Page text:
It should be noted that two other trigger points may be present in this muscle, but they occur so infrequently that I rarely address them. One of them is a trigger point along the outside margin of the lower costal fibers that refers pain and tenderness to the breast (and causes nipple hypersensitivity).
The other is a centrally located trigger point in the costal fibers on the right side of the chest that causes cardiac arrhythmia (irregular heartbeat). I have no clinical experience with this trigger point but I find it fascinating that a trigger point in the muscle on the right side of the chest (opposite side from the heart) can have such an influence on the functioning of the heart.
Pectoralis Major Symptoms & Disorders
Clients with active pectoralis major trigger points will present with any or all of the following symptoms or clinical findings:
- Chest pain, front shoulder pain, and pain down the inside of the left arm to the elbow. If this referred pain occurs on the person’s left side, it can be confusingly similar to cardiac pain. Important Note: All cases of left-sided chest pain should be considered as cardiac in origin until they are ruled out by a cardiologist.
- Pain may extend into the ring and pinky fingers of the hand.
- A concurrent or simultaneous pain in the mid-back region (between the shoulder blades) may be present.
- Pain in the breast and/or nipple hypersensitivity may occur.
- Impaired lymphatic drainage may cause the breast to enlarge.
- Pain may cause a feeling of constriction in the chest, similar to that of angina pectoris.
- Pain is intermittent, usually occurring with activity of the upper arms, but may also occur at rest if trigger point activity is intense.
- Pain may start as unilateral, but typically spreads to both sides of the chest.
- The motion of spreading the arms wide may feel restricted.
- Symptoms associated with active Sternocleidomastoid trigger points may occur secondarily to symptoms described here.
What Causes Pectoralis Major Trigger Points?
The following events or activities may activate or reactivate the pectoralis major trigger points:
- Head-forward, rounded-shoulder, sunken-chest posture as previously described. Sitting in front of a computer for long periods promotes this postural distortion.
- Heavy lifting, especially with the arms out in front of the body
- Use of hedge clippers or power saw
- Immobilization of arm (arm in a cast)
- Chilling of the muscle, especially when the muscle is fatigued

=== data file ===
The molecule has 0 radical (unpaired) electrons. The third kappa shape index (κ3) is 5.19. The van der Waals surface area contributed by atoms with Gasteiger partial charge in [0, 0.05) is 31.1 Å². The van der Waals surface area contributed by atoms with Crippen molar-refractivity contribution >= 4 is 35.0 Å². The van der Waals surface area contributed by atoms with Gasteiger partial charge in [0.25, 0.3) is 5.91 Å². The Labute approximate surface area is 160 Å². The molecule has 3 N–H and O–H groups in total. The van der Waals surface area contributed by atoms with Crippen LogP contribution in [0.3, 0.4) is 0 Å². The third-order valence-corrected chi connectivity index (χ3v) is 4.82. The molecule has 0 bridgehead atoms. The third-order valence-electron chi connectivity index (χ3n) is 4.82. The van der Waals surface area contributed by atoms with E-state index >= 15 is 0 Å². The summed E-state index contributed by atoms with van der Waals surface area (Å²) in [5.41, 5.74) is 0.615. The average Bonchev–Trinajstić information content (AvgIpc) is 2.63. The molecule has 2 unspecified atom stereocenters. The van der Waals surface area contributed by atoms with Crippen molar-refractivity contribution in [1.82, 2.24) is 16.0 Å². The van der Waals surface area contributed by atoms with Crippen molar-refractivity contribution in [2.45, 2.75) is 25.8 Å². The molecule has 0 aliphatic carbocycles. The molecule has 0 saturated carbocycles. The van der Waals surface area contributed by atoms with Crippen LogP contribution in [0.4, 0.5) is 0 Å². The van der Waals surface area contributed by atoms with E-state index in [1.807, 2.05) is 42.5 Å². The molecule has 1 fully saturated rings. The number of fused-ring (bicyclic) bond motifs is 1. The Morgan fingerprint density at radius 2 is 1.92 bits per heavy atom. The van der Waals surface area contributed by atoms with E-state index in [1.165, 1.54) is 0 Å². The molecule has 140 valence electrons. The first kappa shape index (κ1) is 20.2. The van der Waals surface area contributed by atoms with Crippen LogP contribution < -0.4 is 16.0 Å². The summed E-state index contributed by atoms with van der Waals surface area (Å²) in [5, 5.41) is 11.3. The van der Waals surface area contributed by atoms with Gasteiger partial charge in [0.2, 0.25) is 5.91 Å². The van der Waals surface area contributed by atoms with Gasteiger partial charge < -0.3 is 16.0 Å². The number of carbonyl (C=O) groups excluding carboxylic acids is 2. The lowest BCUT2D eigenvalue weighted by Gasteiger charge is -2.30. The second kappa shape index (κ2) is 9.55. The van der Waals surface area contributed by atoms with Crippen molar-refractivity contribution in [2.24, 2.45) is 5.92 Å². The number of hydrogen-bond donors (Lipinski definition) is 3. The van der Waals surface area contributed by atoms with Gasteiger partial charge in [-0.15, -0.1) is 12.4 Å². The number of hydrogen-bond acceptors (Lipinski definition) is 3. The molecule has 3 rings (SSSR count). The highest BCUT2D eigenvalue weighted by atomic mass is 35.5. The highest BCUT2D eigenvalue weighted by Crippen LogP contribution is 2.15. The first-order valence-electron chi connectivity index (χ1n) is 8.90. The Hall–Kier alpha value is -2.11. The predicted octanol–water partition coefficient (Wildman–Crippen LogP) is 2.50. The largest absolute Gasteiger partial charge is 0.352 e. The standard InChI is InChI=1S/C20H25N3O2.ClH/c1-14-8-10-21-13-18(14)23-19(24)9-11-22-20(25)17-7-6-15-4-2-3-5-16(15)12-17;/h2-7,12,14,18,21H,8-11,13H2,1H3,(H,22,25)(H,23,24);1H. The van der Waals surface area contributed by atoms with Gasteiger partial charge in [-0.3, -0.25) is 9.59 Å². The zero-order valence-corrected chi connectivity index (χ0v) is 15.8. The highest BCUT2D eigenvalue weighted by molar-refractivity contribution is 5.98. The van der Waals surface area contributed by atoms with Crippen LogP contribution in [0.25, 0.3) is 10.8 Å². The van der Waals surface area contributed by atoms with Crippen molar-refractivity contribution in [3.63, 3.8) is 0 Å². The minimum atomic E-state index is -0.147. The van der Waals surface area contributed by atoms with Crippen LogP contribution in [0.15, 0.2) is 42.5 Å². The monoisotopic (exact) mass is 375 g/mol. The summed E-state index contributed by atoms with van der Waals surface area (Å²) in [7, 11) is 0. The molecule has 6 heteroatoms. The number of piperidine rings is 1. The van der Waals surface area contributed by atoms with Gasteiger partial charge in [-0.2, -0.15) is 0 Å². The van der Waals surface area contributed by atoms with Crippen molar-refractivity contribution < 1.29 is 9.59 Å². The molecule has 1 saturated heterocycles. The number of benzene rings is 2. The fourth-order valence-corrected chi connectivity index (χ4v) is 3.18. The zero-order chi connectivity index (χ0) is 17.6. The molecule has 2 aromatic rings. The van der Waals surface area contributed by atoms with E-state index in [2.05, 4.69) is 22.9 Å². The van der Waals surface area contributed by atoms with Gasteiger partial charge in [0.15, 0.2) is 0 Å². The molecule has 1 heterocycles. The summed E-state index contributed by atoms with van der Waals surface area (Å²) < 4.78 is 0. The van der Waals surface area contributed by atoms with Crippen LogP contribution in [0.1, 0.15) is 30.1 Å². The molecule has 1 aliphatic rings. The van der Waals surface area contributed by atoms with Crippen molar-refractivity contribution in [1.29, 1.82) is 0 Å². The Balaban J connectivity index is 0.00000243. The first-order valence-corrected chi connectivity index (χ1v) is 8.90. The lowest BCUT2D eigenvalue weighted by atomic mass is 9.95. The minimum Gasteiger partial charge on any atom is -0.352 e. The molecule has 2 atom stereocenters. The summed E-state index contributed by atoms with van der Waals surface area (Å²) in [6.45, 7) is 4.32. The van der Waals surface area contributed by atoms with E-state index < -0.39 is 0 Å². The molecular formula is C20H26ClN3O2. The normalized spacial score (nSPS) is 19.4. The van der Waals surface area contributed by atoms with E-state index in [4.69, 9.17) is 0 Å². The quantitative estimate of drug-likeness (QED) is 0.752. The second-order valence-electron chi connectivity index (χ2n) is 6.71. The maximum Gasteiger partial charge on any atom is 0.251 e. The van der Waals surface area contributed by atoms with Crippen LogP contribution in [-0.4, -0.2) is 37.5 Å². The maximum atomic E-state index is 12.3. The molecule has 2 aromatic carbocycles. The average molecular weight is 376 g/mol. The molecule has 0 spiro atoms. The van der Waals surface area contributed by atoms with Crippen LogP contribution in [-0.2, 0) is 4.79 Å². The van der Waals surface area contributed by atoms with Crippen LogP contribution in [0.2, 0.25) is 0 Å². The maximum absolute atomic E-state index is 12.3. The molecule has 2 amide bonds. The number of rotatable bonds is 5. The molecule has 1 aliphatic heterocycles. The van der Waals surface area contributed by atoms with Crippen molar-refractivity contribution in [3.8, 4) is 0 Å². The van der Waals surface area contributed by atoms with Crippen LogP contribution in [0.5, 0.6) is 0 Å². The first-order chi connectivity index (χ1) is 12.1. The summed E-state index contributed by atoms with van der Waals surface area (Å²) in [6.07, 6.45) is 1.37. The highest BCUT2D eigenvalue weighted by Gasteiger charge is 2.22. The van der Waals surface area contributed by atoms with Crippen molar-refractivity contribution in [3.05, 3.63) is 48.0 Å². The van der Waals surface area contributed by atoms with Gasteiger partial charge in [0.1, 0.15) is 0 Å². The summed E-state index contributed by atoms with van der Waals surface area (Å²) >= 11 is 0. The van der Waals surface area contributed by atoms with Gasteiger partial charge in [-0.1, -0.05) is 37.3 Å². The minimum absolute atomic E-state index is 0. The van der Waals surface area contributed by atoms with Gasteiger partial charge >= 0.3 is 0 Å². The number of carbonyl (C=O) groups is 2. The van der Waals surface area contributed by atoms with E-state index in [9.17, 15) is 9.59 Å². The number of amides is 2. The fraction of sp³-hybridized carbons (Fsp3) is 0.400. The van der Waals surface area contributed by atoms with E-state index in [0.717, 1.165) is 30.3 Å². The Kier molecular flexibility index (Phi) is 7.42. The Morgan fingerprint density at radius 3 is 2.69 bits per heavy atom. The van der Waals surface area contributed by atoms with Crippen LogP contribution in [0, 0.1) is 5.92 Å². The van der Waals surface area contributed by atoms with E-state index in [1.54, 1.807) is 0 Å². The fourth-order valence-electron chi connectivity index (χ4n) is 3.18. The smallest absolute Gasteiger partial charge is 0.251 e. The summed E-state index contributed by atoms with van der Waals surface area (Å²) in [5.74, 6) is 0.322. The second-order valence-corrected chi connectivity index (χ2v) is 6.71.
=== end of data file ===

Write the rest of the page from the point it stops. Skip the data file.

- High levels of anxiety or reoccurring panic attacks
- Pain from a previous heart attack, or angina pain, may active the trigger points in this muscle.
- Myocardial Infarction or Angina Pectoris: Chest pain originating from a heart attack or coronary insufficiency must be ruled out by a cardiologist before trigger point therapy treatment is indicated. Pain from a current or previous cardiac event may be perpetuated by pectoralis major trigger points.
- Thoracic Outlet Syndrome: Referred pain from the pectoralis major, pectoralis minor, and scalene muscles can mimic the symptoms associated with thoracic outlet syndrome.
- Pectoralis Muscle Tear: A tear in the muscle belly causes intense and immediate pain in the chest.
- Bicepital Tendonitis: The clavicular trigger points in this muscle, along with the infraspinatus trigger points, can mimic the frontal shoulder and upper arm pain associated with bicepital tendonitis. Also, the pectoralis major is easily overloaded by activities commonly associated with this condition, such as throwing a baseball.
- Medial Epicondylitis or “Golfer’s Elbow”: Referred pain from pectoralis major trigger points, as well as that from some triceps trigger points, focuses strongly on the inside aspect of the elbow, resembling the symptoms associated with golfer’s elbow.
Treatment of Pectoralis Major Trigger Points
For step-by-step instructions for releasing these trigger points please purchase the Trigger Point Therapy for the Pectoralis Major Video Download or the Trigger Point Therapy for the Pectoralis Major Booklet for the iPad.
Click on the image below to view an excerpt from the Pectoralis Major Trigger Points video on YouTube:
- Pectoralis Minor Trigger Point: The Annoying Little Brother
- The Scalene Trigger Points-Upper Body Troublemakers
Related Instructional Videos: